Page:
Solar Cooking and Health
Unlike photovoltaic solar devices that convert solar energy to electricity, passive ones simply
catch solar energy and convert it directly to heat. They are much simpler and much less costly.
Other ‘passive’ solar devices contributing to good health include: food driers, through-the-wall
solar ovens permitting access from indoors, autoclaves which sterilize equipment for rural
hospitals, and ovens that can burn medical waste. In India there is a giant solar oven, designed by
Wolfgang Scheffler that cooks for 20,000 pilgrims a day! The fuel, of course, is free.
The utility of a solar cooking device should be judged by what it can do in the location in which it
is set to work. In the right location, it can reduce exposure to toxic smoke, protect from the
dangers of fire, improve women’s quality of life. It can also reduce fuel costs and alleviate stress
on the environment. What solar cookers won’t do is cook in the dark, or under overcast or rainy
skies. (Thus, it will not prepare one’s morning tea unless, of course, one stays in bed till very
Many people say that solar cooked food is better because little or no water needs to be added,
which would otherwise dilute the taste. Try it and see.
Frequently asked questions
Growing realization of a need for alternative ways to cook has stimulated new interest in solar
ovens. Here are answers to some of the things people want to know:
How fast does it cook?
Many things affect cooking speed: closeness to the Equator, altitude, time of year, time of day,
weather conditions, type of food. To give some idea, assume you need about twice as long as if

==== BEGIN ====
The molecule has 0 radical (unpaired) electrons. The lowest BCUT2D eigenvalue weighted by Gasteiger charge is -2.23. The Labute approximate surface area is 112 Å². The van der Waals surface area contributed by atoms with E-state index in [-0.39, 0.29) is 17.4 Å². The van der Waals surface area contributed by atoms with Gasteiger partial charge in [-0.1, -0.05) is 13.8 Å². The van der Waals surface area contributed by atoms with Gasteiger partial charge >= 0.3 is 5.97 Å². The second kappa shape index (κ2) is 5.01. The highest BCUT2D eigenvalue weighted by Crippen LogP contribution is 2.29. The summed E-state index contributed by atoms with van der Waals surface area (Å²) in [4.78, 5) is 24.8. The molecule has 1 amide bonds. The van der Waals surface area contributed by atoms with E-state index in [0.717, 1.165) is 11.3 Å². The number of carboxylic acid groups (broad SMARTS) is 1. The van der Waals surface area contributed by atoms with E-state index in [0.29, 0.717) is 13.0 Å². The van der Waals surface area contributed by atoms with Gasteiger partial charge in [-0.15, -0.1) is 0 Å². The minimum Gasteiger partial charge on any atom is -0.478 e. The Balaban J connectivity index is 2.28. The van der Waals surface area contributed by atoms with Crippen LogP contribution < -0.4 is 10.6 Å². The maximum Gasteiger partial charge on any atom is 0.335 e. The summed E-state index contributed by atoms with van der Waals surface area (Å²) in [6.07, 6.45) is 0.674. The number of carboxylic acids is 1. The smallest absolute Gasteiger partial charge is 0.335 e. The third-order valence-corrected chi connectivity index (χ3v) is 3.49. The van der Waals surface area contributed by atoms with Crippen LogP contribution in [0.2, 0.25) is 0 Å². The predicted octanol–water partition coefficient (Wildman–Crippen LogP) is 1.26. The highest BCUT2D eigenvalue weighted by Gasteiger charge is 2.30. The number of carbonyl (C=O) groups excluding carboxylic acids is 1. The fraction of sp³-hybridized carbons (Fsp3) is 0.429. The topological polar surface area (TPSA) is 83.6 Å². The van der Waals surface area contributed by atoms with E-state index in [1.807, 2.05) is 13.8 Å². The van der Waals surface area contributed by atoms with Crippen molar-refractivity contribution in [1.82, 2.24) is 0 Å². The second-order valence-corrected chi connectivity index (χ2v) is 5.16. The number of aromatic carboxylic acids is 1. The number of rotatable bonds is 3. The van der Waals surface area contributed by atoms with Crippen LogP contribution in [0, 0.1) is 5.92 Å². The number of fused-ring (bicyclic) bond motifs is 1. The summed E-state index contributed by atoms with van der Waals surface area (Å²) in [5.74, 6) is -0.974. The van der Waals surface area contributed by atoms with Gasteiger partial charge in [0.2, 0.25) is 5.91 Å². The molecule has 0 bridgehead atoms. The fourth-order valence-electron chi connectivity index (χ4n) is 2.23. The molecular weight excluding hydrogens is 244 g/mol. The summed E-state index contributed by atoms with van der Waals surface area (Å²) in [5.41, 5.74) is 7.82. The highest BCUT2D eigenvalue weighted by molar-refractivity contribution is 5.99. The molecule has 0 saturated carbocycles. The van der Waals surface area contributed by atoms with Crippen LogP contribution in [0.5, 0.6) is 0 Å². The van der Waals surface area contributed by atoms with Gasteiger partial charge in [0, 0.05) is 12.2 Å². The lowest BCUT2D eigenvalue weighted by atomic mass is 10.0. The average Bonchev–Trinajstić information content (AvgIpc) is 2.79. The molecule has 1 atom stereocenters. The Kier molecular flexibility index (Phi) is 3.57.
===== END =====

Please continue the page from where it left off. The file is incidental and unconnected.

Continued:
cooking over flame. (However, when the time required to obtain fuel wood and tend the fire are
considered, solar ovens demand less of the cook’s time.) Solar-cooked food will not burn on the
bottom of the pan, so stirring is unnecessary. Pots require no scrubbing, nor are they covered with
soot. Furthermore, solar energy in the tropics and at high altitudes is so powerful that cooking
speed is not necessarily an important issue. Considerations of simplicity, durability, ease of use,
pleasant appearance, and low cost are considered of comparable importance.
How quickly will it boil water?
Parabolic solar ovens can do that in a matter of minutes. Box and panel ovens take longer – but
will in fact boil water. It should be noted that cooking does not even require boiling in most cases
– food cooks at 82°C, and water is pasteurized at only 65°C.
What if the main meal is eaten after dark?
There is an elegant solution. It used to be called the
‘hay box’ but today, the more descriptive ‘retained
heat cooker’ or ‘fireless cooker’. It is simply a
container lined with insulation in which a pot of
cooked food can be kept hot for several hours. It was
once in common use in Europe and the U.S. Figure
1 shows a model that Wietske Jongbloed designed
for use in the Sahel. How do you solar cook in the
early morning or when the sky is overcast?
You don’t. Solar cookers can be an important,
sometimes main, means of cooking, but never the
only one. There must be another way to cook, and
low emission, fuel-efficient stoves are best.
However, it is as unnecessary to burn fuel under a
blazing sun as it is foolish to deploy a solar cooker
Figure 1: Retained heat cooker. Photo:
How can people cook when there isn’t any sun?
They have to use combustible fuels. The percentage of time a solar oven can be used varies widely
with factors like weather, skill of the cook, and the urgency of the need. (The GTZ conducted a
solar cooking project in South Africa and concluded that solar cookers were used an overall
average of 40% of the time. Solar cookers will never be THE solution. They are an important
addition to the kitchens of the world.